It's been a week since Dr. Brian Hotchkins, Assistant Professor of Educational Psychology and Leadership from Texas Tech, visited our campus. I have spent much of the last week reflecting on all that we learned and pondering what the next steps will be for our school community . . . as teachers, administrators, students, and parents. While this short summary of last week's visit can't possibly sufficiently represent all of the thoughtful conversations and provocative questions that surfaced, I do hope it demonstrates the value of our experience and the positive impact it had on our school community as a whole.
Our week began with Dr. Hotchkins facilitating a professional development workshop with our faculty and staff where he asked us to consider how our identities - including but not limited to gender, race, class, ability, religion, status, and sexual orientation - affect how we teach. We discussed important and complex topics such as white privilege, microaggressions, and stereotypes and discussed times when we had either been victims or given an advantage because of our identities. He challenged us to think about how who we are influences how we teach and to use our platform as both leaders and educators to free others from injustice.
The next day he facilitated a dynamic and interactive two hour workshop, Who I Am Influences How I Lead, with our middle and upper school students. After touching on many of the same themes presented during our faculty workshop, students were then broken up into small work groups where they discussed occasions when they have felt included, excluded, integrated and segregated at school. We then discussed the important difference between intent and impact in any of these categories and how students often don't intend to engage in exclusionary or mean behavior but how their actions can have unintended, often negative, impacts.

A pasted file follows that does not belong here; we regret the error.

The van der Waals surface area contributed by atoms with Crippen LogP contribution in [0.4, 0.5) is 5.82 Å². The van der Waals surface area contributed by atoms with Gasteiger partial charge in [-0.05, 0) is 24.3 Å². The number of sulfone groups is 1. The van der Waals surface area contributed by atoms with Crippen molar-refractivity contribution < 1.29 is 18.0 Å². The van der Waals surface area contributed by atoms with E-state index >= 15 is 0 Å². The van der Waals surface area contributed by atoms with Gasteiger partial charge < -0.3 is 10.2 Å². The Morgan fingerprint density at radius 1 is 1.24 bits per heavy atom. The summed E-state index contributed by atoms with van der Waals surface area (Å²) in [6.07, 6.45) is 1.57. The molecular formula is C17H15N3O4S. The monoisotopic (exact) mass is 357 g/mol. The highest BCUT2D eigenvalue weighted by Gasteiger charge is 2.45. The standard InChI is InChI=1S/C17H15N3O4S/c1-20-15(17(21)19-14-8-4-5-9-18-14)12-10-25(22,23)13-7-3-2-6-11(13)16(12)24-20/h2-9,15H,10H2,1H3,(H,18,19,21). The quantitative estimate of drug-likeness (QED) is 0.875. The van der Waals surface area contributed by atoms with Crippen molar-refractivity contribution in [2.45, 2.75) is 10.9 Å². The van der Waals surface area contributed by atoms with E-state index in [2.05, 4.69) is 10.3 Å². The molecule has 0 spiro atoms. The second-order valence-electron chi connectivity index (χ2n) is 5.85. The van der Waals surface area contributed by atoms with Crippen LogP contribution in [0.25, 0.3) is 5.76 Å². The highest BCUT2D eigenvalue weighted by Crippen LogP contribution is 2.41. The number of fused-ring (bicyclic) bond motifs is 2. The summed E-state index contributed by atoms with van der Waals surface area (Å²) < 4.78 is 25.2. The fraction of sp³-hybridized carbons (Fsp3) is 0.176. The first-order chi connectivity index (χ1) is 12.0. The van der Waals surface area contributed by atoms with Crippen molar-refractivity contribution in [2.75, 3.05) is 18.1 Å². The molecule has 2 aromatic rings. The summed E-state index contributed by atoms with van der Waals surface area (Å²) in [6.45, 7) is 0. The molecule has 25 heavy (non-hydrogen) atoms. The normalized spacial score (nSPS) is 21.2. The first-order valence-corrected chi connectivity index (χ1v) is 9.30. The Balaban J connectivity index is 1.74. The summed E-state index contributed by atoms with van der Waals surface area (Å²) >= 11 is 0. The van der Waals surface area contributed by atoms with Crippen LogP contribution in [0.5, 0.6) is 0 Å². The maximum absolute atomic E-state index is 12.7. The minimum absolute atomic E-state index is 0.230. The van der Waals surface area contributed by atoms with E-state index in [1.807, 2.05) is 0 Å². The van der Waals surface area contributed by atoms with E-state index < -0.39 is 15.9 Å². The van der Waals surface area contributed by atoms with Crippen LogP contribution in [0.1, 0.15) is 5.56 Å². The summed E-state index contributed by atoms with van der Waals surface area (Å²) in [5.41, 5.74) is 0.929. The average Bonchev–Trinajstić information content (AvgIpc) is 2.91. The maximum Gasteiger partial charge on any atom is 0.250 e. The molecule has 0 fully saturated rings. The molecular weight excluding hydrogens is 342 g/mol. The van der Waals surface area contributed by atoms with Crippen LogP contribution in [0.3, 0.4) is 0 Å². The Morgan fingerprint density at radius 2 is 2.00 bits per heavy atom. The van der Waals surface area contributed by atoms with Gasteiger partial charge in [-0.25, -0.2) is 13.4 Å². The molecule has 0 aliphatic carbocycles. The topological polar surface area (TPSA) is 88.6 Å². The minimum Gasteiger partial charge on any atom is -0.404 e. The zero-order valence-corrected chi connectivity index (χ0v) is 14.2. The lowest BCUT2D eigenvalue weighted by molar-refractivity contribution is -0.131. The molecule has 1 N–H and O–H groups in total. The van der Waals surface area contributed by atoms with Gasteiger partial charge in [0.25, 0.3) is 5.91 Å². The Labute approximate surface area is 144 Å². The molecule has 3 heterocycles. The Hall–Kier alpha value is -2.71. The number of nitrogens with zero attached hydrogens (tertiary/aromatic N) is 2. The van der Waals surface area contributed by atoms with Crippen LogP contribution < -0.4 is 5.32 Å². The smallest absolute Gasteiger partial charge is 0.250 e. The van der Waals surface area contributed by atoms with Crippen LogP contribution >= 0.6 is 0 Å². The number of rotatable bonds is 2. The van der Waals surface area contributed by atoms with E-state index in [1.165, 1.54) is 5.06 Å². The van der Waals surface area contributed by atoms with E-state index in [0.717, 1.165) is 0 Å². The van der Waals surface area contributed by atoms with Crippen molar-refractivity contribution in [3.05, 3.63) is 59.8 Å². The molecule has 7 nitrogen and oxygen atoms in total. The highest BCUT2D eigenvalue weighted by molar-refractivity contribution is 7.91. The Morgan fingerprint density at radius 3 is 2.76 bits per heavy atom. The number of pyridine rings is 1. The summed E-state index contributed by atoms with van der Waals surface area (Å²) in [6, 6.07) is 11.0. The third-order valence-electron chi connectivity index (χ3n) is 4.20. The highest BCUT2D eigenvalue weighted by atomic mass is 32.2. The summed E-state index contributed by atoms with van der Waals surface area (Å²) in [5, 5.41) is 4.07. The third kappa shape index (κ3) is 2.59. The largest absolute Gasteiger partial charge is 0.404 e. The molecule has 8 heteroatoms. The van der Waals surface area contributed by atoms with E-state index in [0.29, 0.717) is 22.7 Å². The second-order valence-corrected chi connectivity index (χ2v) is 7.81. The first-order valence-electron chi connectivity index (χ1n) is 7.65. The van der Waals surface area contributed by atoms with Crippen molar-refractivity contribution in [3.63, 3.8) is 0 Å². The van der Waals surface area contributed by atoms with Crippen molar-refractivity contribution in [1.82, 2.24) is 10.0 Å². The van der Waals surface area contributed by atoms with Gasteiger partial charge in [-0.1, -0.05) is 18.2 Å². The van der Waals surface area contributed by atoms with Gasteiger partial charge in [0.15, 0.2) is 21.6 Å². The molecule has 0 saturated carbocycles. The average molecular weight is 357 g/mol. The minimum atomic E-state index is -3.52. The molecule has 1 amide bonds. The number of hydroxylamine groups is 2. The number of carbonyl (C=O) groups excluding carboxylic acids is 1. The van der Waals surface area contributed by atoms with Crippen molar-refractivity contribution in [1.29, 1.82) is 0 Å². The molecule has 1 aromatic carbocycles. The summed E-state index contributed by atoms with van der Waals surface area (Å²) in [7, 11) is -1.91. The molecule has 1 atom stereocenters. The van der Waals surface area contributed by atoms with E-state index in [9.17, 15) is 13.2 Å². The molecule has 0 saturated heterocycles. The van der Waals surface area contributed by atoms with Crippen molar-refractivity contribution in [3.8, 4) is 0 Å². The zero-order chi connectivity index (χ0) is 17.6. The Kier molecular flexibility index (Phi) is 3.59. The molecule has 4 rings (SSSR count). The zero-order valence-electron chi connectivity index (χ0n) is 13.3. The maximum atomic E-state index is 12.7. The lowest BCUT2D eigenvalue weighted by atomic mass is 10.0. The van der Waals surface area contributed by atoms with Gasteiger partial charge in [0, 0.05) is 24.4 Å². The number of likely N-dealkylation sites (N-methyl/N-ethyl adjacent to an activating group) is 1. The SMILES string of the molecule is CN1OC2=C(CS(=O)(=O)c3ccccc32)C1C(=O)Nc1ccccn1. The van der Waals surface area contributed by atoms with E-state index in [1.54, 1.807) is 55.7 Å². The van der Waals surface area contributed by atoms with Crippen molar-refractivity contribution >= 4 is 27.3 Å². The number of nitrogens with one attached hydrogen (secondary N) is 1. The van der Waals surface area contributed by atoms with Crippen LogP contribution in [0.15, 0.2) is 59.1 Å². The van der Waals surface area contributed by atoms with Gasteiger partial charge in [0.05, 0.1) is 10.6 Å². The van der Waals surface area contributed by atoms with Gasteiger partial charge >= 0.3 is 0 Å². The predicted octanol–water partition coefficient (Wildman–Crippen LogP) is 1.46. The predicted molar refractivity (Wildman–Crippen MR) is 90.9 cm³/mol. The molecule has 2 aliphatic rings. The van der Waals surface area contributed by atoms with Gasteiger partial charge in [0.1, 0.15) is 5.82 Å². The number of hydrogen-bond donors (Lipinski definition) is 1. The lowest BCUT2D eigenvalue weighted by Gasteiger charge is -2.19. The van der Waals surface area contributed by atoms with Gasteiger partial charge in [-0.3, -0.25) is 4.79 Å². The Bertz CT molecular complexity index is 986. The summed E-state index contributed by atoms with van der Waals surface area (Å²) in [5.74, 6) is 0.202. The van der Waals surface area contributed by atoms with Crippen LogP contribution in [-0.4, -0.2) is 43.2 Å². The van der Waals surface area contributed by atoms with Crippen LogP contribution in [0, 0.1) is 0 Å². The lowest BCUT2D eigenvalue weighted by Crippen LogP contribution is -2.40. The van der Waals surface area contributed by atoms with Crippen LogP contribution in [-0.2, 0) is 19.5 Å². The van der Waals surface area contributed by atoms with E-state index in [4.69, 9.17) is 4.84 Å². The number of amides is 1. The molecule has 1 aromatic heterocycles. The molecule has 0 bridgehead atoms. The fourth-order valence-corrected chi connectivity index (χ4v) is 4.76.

At the end of both the student and faculty workshop, Dr. Hotchkins asked every person to share one word that most accurately described how they were feeling after the session. Students and faculty alike chose such powerful words as hopeful, empowered, inspired, accountable, mindful responsible, vulnerable and courageous.
Dr. Hotchkins' visit concluded with an evening talk that was part of this year's Education Series open to our Central Oregon community during which he offered strategies for, "Empowering Ourselves to Raise Culturally Competent Children in an Age of Indifference." The school felt this to be both timely and relevant not only because of the diversity landscape of Central Oregon but also because of the national conversations around race and inclusion. Our Education Series continues to be an important platform whereby we can bring our Central Oregon community together to discuss important topics that affect our families and society as a whole. Dr. Hotchkins addressed how parents should prepare to have the "race talk" with their children, how to create holistic, introspective environments within our homes, and how to help children understand racist, sexist, and heterosexist behaviors. In addition, he offered up some helpful resources such as Waking Up White by Debby Irving, Between and World and Me by Ta-Nehisi Coates, and other media resources such as MTV's White People documentary. If you weren't able to attend his talk, you can watch the full presentation on our Youtube channel here.
As I think about all that we discussed and how we keep these important conversations going moving forward, I am reminded of the worlds of our diversity and inclusion statement,
Cascades Academy seeks to create a safe, nurturing community where we honor our unique selves, embrace the diverse perspectives and backgrounds of others, and promote social responsibility both within the school and beyond.
Like our students and teachers, I feel both empowered and responsible to take action to fulfill the promise of this statement to our fullest extent. As such, we will commit to continuing to find ways for our students to have a powerful voices in how we as a school community intentionally cultivate inclusive experiences. We will commit to offering a culturally competent, rich, and diverse curriculum that honors the unique contributions and struggles of all members of our society, and we will continue to instill both curiosity and compassion in our students so that they too feel both empowered and responsible to take action to become socially responsible individuals ready for a diverse and changing world.-Julie Amberg, Head of School